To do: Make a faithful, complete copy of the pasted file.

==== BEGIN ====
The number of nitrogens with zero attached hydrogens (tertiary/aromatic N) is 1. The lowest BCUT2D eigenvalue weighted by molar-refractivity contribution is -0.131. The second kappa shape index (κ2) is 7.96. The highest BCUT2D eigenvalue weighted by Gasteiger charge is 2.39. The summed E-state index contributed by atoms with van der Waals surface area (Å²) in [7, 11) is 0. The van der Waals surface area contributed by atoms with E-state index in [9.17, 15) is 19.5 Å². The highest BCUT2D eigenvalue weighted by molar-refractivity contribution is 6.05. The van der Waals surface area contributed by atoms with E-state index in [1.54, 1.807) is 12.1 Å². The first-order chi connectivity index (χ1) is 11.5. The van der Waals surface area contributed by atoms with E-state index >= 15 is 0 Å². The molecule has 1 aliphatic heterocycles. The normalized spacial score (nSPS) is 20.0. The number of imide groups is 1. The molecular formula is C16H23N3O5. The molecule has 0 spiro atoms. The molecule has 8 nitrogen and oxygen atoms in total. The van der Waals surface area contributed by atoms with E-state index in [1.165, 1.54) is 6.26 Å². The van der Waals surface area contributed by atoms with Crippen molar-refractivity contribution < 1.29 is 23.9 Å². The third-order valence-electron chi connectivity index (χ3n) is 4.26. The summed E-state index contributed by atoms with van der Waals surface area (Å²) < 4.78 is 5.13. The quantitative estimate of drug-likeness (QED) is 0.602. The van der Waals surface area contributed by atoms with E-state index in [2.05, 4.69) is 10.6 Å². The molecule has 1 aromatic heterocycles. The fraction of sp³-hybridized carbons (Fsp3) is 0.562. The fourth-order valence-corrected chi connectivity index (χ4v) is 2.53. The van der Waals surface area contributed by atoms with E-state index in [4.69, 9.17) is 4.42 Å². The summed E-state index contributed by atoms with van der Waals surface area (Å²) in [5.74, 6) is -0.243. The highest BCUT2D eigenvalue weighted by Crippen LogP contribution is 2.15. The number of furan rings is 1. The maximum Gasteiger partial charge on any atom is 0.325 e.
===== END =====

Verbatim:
The number of nitrogens with zero attached hydrogens (tertiary/aromatic N) is 1. The lowest BCUT2D eigenvalue weighted by molar-refractivity contribution is -0.131. The second kappa shape index (κ2) is 7.96. The highest BCUT2D eigenvalue weighted by Gasteiger charge is 2.39. The summed E-state index contributed by atoms with van der Waals surface area (Å²) in [7, 11) is 0. The van der Waals surface area contributed by atoms with E-state index in [9.17, 15) is 19.5 Å². The highest BCUT2D eigenvalue weighted by molar-refractivity contribution is 6.05. The van der Waals surface area contributed by atoms with E-state index in [1.54, 1.807) is 12.1 Å². The first-order chi connectivity index (χ1) is 11.5. The van der Waals surface area contributed by atoms with E-state index >= 15 is 0 Å². The molecule has 1 aliphatic heterocycles. The normalized spacial score (nSPS) is 20.0. The number of imide groups is 1. The molecular formula is C16H23N3O5. The molecule has 0 spiro atoms. The molecule has 8 nitrogen and oxygen atoms in total. The van der Waals surface area contributed by atoms with E-state index in [1.165, 1.54) is 6.26 Å². The van der Waals surface area contributed by atoms with Crippen molar-refractivity contribution < 1.29 is 23.9 Å². The third-order valence-electron chi connectivity index (χ3n) is 4.26. The summed E-state index contributed by atoms with van der Waals surface area (Å²) < 4.78 is 5.13. The quantitative estimate of drug-likeness (QED) is 0.602. The van der Waals surface area contributed by atoms with E-state index in [2.05, 4.69) is 10.6 Å². The molecule has 1 aromatic heterocycles. The fraction of sp³-hybridized carbons (Fsp3) is 0.562. The fourth-order valence-corrected chi connectivity index (χ4v) is 2.53. The van der Waals surface area contributed by atoms with E-state index in [4.69, 9.17) is 4.42 Å². The summed E-state index contributed by atoms with van der Waals surface area (Å²) in [5.74, 6) is -0.243. The highest BCUT2D eigenvalue weighted by Crippen LogP contribution is 2.15. The number of furan rings is 1. The maximum Gasteiger partial charge on any atom is 0.325 e.